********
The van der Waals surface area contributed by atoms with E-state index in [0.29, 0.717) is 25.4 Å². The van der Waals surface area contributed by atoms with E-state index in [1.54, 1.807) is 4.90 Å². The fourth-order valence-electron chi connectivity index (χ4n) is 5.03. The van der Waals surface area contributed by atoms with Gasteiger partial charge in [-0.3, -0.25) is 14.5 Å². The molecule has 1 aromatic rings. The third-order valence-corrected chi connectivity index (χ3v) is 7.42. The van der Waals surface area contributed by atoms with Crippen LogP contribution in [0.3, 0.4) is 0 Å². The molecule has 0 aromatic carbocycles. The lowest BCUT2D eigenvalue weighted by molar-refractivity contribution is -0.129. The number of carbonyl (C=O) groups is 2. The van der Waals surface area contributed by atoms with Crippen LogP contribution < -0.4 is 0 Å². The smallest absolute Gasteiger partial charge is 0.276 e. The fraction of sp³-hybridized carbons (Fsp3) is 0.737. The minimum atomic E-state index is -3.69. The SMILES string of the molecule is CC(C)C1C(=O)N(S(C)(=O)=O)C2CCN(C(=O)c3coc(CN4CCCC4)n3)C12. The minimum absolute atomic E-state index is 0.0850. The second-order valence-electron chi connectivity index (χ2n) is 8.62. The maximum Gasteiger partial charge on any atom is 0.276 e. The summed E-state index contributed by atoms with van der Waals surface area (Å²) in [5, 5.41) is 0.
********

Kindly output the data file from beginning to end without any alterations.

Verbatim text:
The van der Waals surface area contributed by atoms with E-state index in [0.29, 0.717) is 25.4 Å². The van der Waals surface area contributed by atoms with E-state index in [1.54, 1.807) is 4.90 Å². The fourth-order valence-electron chi connectivity index (χ4n) is 5.03. The van der Waals surface area contributed by atoms with Gasteiger partial charge in [-0.3, -0.25) is 14.5 Å². The molecule has 1 aromatic rings. The third-order valence-corrected chi connectivity index (χ3v) is 7.42. The van der Waals surface area contributed by atoms with Crippen LogP contribution in [0.3, 0.4) is 0 Å². The molecule has 0 aromatic carbocycles. The lowest BCUT2D eigenvalue weighted by molar-refractivity contribution is -0.129. The number of carbonyl (C=O) groups is 2. The van der Waals surface area contributed by atoms with Crippen LogP contribution < -0.4 is 0 Å². The smallest absolute Gasteiger partial charge is 0.276 e. The fraction of sp³-hybridized carbons (Fsp3) is 0.737. The minimum atomic E-state index is -3.69. The SMILES string of the molecule is CC(C)C1C(=O)N(S(C)(=O)=O)C2CCN(C(=O)c3coc(CN4CCCC4)n3)C12. The minimum absolute atomic E-state index is 0.0850. The second-order valence-electron chi connectivity index (χ2n) is 8.62. The maximum Gasteiger partial charge on any atom is 0.276 e. The summed E-state index contributed by atoms with van der Waals surface area (Å²) in [5, 5.41) is 0.